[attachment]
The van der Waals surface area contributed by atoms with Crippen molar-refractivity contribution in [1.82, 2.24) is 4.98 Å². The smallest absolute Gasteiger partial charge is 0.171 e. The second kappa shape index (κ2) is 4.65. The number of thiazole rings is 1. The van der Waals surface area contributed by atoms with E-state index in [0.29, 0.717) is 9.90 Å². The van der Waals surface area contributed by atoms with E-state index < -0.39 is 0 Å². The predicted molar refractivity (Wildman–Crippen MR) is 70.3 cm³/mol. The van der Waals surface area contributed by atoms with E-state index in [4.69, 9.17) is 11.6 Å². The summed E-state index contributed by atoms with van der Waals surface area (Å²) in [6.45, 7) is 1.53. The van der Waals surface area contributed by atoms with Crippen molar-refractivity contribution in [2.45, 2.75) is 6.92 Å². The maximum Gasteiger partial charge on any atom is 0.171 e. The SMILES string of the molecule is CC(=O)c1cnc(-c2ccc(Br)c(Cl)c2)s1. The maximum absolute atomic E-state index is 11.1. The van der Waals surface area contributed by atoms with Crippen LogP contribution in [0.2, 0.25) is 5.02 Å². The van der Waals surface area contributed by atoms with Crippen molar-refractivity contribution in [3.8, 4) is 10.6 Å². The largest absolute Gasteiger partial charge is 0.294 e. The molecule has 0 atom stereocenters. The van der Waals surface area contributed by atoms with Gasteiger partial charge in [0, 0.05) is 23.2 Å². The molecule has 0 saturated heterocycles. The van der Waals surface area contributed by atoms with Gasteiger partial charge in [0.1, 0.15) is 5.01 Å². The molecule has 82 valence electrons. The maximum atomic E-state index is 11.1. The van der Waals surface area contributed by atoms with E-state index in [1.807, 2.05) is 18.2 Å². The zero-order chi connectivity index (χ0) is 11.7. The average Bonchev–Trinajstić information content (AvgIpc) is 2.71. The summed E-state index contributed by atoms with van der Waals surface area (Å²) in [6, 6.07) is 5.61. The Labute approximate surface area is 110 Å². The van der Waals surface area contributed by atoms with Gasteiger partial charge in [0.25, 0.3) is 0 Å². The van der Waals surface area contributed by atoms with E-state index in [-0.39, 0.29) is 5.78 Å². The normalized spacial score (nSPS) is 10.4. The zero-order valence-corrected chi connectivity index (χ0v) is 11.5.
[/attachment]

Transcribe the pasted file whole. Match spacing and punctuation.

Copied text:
The van der Waals surface area contributed by atoms with Crippen molar-refractivity contribution in [1.82, 2.24) is 4.98 Å². The smallest absolute Gasteiger partial charge is 0.171 e. The second kappa shape index (κ2) is 4.65. The number of thiazole rings is 1. The van der Waals surface area contributed by atoms with E-state index in [0.29, 0.717) is 9.90 Å². The van der Waals surface area contributed by atoms with E-state index < -0.39 is 0 Å². The predicted molar refractivity (Wildman–Crippen MR) is 70.3 cm³/mol. The van der Waals surface area contributed by atoms with E-state index in [4.69, 9.17) is 11.6 Å². The summed E-state index contributed by atoms with van der Waals surface area (Å²) in [6.45, 7) is 1.53. The van der Waals surface area contributed by atoms with Crippen molar-refractivity contribution in [2.45, 2.75) is 6.92 Å². The maximum Gasteiger partial charge on any atom is 0.171 e. The SMILES string of the molecule is CC(=O)c1cnc(-c2ccc(Br)c(Cl)c2)s1. The maximum absolute atomic E-state index is 11.1. The van der Waals surface area contributed by atoms with Crippen LogP contribution in [0.2, 0.25) is 5.02 Å². The van der Waals surface area contributed by atoms with Crippen molar-refractivity contribution in [3.8, 4) is 10.6 Å². The largest absolute Gasteiger partial charge is 0.294 e. The molecule has 0 atom stereocenters. The van der Waals surface area contributed by atoms with Gasteiger partial charge in [0, 0.05) is 23.2 Å². The molecule has 0 saturated heterocycles. The van der Waals surface area contributed by atoms with Gasteiger partial charge in [0.1, 0.15) is 5.01 Å². The molecule has 82 valence electrons. The maximum atomic E-state index is 11.1. The van der Waals surface area contributed by atoms with E-state index in [1.807, 2.05) is 18.2 Å². The zero-order chi connectivity index (χ0) is 11.7. The average Bonchev–Trinajstić information content (AvgIpc) is 2.71. The summed E-state index contributed by atoms with van der Waals surface area (Å²) in [6, 6.07) is 5.61. The Labute approximate surface area is 110 Å². The van der Waals surface area contributed by atoms with Gasteiger partial charge in [0.25, 0.3) is 0 Å². The van der Waals surface area contributed by atoms with E-state index in [-0.39, 0.29) is 5.78 Å². The normalized spacial score (nSPS) is 10.4. The zero-order valence-corrected chi connectivity index (χ0v) is 11.5.